EUREKA! The word was first shouted by the Greek scientist Archimedes when, while in his bath, he discovered the relationship between displaced water volume and weight. Although some of my best thinking occurs during shower time, ceramic discoveries are usually made in the less hygienic environments of grimy flea markets, dusty archives, or in the dirt and mud of archaeological digs.
Yelling “Eureka!” is most often associated with the unearthing of gold by nineteenth-century frontier miners working grubstake claims, but ceramic scholars and collectors are known to use it in the context of new insights or new treasures. The articles for the 2016 volume of Ceramics in America are, to varying degrees, the result of just such Eureka! moments. Historian Martha McCartney was scanning through yet another roll of grainy microfilm when the long-hidden inventory of George Thorpe came into view. Thorpe was one of the victims of the uprisings in Virginia in 1622, when the Powhatan Indians decided to rid themselves of the English trespassers. McCartney immediately recognized the importance of the document as the earliest Virginia household inventory yet revealed. She discusses the frontier context of Thorpe’s belongings in her article “George Thorpe’s Inventory of 1624: Virginia’s Earliest Known Appraisal.”
Accompanying McCartney’s text is a beautifully illustrated photo essay by Bly Straube titled “Ceramics in Early Virginia.” Straube has made a career out of curating exciting ceramic finds from this country’s earliest English settlements. In this combined presentation, she shares that knowledge, bringing three-dimensional life to the George Thorpe inventory while also reminding us that inventory data are often biased, particularly when it comes to household breakables.
Researchers of all sorts have a fundamental understanding that historical documents on paper offer only a partial glimpse into our past. We sometimes forget that fired clay has long been a medium on which to record the written word. Richard Miller uses writings found on ceramics to explore the origins and meanings of a well-known but poorly understood type of American nineteenth-century slipware. In his broad-ranging article “Norwalk (Connecticut) Slip-script Pottery, the Potters, and Related Ware,” Miller deciphers the literal and hidden meanings of the slip-decorated slipware to offer a provocative glimpse into the relationships between New England potters and consumers.
Private collections are among the best sources for finding overlooked nuggets of information in the ceramics field, but these closely guarded spaces often require special access; lacking that, we usually have to wait for estate sales or gifts to museum repositories. One such recent gift, to the Cleveland Museum of Art, led scholar Tom Folk to a rich vein of research. Ceramic artists throughout history have always found inspiration across time and space. In his article “The Allegory of Europa in Twentieth-Century American Sculpture,” Folk contextualizes a group of enchanting ceramic and bronze objects that invokes this theme. Of particular note is ceramic artist Russell Aitken’s Americanized version of the ancient allegory, which serves as this year’s cover.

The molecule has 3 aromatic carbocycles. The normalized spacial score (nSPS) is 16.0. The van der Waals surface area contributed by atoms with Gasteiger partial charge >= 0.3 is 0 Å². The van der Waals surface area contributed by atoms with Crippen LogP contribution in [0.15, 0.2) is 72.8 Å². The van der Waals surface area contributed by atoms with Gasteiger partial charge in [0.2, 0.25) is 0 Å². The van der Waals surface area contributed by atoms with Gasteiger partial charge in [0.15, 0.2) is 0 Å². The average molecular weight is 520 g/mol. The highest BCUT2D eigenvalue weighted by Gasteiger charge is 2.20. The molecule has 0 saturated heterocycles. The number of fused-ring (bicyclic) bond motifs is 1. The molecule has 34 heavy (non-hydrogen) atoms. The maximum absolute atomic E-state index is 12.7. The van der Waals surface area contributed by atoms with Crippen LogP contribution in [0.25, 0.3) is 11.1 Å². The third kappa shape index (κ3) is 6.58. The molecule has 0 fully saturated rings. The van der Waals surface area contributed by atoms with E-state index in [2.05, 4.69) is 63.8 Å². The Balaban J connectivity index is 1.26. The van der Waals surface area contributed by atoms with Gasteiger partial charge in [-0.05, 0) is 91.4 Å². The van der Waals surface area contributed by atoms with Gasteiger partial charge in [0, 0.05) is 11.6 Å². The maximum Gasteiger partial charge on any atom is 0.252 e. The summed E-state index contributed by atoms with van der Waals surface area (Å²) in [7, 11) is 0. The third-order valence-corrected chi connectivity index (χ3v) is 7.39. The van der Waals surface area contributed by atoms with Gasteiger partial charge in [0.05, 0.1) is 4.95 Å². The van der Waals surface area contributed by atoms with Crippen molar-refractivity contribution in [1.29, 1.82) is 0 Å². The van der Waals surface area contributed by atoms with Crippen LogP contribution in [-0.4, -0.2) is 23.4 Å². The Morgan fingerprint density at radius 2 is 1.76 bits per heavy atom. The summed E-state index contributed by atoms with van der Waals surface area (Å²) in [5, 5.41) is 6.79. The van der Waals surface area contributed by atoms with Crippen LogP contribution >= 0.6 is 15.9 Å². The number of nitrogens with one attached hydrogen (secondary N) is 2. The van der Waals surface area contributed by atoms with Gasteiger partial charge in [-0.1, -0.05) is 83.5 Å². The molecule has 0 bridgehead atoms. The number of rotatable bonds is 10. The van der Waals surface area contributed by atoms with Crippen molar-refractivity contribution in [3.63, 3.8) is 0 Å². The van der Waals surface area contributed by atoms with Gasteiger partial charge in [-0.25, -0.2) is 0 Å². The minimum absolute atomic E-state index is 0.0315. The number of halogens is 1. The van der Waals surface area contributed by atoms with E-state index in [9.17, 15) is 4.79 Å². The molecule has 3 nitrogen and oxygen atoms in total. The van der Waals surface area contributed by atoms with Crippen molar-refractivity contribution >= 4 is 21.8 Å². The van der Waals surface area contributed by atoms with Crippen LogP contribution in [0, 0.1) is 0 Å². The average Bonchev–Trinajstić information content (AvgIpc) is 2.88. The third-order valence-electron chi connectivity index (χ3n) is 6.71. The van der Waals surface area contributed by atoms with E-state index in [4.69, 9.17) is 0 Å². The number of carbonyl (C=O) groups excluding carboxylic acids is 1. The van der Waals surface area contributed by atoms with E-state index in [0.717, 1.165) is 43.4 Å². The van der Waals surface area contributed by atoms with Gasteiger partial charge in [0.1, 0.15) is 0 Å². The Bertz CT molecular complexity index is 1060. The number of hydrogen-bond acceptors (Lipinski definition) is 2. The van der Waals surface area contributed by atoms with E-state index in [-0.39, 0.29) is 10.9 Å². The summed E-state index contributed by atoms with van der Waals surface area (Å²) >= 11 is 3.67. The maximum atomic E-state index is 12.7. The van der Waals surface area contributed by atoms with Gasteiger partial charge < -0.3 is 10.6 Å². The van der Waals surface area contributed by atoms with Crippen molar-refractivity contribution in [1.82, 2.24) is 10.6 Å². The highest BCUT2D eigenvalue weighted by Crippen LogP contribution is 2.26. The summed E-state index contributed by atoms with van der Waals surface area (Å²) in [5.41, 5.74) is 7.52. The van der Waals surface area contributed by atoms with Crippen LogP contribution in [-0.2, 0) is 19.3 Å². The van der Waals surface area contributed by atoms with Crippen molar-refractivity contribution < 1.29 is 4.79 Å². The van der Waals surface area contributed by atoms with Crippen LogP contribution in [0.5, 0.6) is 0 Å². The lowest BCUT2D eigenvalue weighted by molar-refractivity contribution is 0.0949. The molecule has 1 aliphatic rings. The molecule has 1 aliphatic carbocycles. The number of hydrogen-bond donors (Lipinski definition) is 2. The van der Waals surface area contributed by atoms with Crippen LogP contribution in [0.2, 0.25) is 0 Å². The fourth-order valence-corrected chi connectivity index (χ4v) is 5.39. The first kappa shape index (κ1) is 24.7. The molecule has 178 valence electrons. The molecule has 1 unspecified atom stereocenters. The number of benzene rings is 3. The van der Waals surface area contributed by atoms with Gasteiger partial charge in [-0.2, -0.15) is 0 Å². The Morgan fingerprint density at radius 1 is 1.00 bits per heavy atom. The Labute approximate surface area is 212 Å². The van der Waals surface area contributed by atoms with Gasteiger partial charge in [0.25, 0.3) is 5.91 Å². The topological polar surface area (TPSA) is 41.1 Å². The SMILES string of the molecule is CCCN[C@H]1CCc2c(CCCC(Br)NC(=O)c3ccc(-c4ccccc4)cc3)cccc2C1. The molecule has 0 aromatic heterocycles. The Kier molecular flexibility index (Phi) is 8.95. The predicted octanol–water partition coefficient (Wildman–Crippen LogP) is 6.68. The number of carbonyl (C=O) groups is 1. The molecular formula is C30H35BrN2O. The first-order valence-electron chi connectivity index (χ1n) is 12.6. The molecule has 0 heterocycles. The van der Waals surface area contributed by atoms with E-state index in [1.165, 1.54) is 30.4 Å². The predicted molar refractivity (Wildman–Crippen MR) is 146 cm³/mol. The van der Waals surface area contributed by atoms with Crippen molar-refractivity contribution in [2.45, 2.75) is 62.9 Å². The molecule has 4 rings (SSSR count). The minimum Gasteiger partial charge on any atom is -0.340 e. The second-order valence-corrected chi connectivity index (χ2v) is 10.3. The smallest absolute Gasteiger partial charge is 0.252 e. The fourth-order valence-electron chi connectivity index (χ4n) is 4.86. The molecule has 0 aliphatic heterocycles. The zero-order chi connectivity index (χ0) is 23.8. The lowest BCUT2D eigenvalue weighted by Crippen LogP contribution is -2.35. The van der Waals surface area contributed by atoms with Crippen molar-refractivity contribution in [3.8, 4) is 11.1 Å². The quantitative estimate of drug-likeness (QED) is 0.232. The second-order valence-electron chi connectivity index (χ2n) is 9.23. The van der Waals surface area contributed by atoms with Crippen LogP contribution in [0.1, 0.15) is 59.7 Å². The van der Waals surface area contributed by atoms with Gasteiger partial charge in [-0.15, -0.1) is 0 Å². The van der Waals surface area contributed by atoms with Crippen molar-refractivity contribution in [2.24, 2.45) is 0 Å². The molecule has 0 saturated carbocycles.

Sometimes new discoveries are the result of a change in perspective. Isaac Asimov said that “the most exciting phrase to hear in science, the one that heralds new discoveries, is not ‘Eureka!’ but ‘That’s funny. . . .’” Revisionist thinking is a big part of the literature on contemporary crafts, whereby the latest theory is adjudicated against the canon of makers and their products. Ezra Shales takes such an approach in his article “Throwing the Potter’s Wheel (and Women) Back into Modernism: Reconsidering Edith Heath, Karen Karnes, and Toshiko Takaezu as Canonical Figures.” He casts a fresh critical eye on three women’s careers in art, craft, and design in the mid-twentieth century, connected by their use of one of the world’s oldest ceramic tools—the potter’s wheel.
Deciphering the physical history of repairs, alterations, and outright fakes is a basic element of ceramic connoisseurship. We are fortunate this year to have several interrelated submissions that explore these aspects. A fascinating tale of deceit and fakery is told by Ellen Archie, Ronald W. Fuchs II, Jennifer Mass, and Erich Uffelman in their study “‘The most dangerous imitations’: A Group of Spurious Chinese Export Porcelain Decorated with Fame and the American Eagle.” Buyer beware!
Not all alterations to ceramics are made with an intent to deceive. In some cases, honest wear can alter the surface of an object, hiding its embellishments. In their article “A Chinese Export Porcelain Mystery Solved Using Intensive Surface Analysis,” Shirley M. Mueller and Matthew Bunney utilized high-powered optical analysis to reveal the original armorial decoration on an important early-eighteenth-century Chinese porcelain service.
Archaeology and personal experience show us that ceramic objects are among the most fragile of human artifacts. Breakage is nearly inevitable and cuts across all social and economic boundaries. Even the rich and famous have experienced the tragedy of a dropped tray of porcelain teaware. Fortunately, such pieces are among the most easily repaired. Angelika R. Kuettner’s “Simply Riveting: Broken and Mended Ceramics” provides some fascinating historical examples of the various methods used in America to repair household china.
A surprising archaeological case study of home-repaired ceramics relating to the Fredericksburg Ferry Farm of George Washington’s mother is presented by Mara Kaktins, Melanie Marquis, Ruth Ann Armitage, and Daniel Fraser in “Mary Washington’s Mended Ceramics: A Study of Eighteenth-Century Glues.” After they detected residues on previously mended creamware fragments, the authors undertook an exploration of eighteenth-century glue recipes that might have been available to the widow Mary's household.
A fortuitous flea market find led George L. Miller and Emily Brown to a twentieth-century repair firm in Philadelphia that used the time-honored technique of riveting to fix cracked and broken ceramic objects. The authors’ research, presented in “A Harry A. Eberhardt–Repaired Chinese Porcelain Saucer,” shows that Henry Francis du Pont, one of America’s greatest china collectors, sought out Eberhardt and his riveting technique to repair damaged ceramics in the Winterthur Museum collection.